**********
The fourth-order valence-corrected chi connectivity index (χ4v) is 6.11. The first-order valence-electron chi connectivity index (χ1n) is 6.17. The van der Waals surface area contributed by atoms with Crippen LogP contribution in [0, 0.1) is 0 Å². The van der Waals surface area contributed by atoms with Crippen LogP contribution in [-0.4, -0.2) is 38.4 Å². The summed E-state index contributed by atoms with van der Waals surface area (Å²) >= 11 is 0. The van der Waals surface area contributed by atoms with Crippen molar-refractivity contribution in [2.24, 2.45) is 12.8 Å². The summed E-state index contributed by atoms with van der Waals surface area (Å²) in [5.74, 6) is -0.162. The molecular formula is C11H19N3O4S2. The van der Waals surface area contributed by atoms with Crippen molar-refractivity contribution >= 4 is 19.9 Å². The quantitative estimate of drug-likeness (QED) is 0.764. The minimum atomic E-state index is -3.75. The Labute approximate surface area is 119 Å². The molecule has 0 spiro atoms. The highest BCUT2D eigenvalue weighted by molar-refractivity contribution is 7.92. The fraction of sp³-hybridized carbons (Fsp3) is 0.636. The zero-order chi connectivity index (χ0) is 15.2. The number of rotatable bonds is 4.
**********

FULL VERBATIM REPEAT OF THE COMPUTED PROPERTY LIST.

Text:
The fourth-order valence-corrected chi connectivity index (χ4v) is 6.11. The first-order valence-electron chi connectivity index (χ1n) is 6.17. The van der Waals surface area contributed by atoms with Crippen LogP contribution in [0, 0.1) is 0 Å². The van der Waals surface area contributed by atoms with Crippen LogP contribution in [-0.4, -0.2) is 38.4 Å². The summed E-state index contributed by atoms with van der Waals surface area (Å²) >= 11 is 0. The van der Waals surface area contributed by atoms with Crippen molar-refractivity contribution in [2.24, 2.45) is 12.8 Å². The summed E-state index contributed by atoms with van der Waals surface area (Å²) in [5.74, 6) is -0.162. The molecular formula is C11H19N3O4S2. The van der Waals surface area contributed by atoms with Crippen molar-refractivity contribution >= 4 is 19.9 Å². The quantitative estimate of drug-likeness (QED) is 0.764. The minimum atomic E-state index is -3.75. The Labute approximate surface area is 119 Å². The molecule has 0 spiro atoms. The highest BCUT2D eigenvalue weighted by molar-refractivity contribution is 7.92. The fraction of sp³-hybridized carbons (Fsp3) is 0.636. The zero-order chi connectivity index (χ0) is 15.2. The number of rotatable bonds is 4.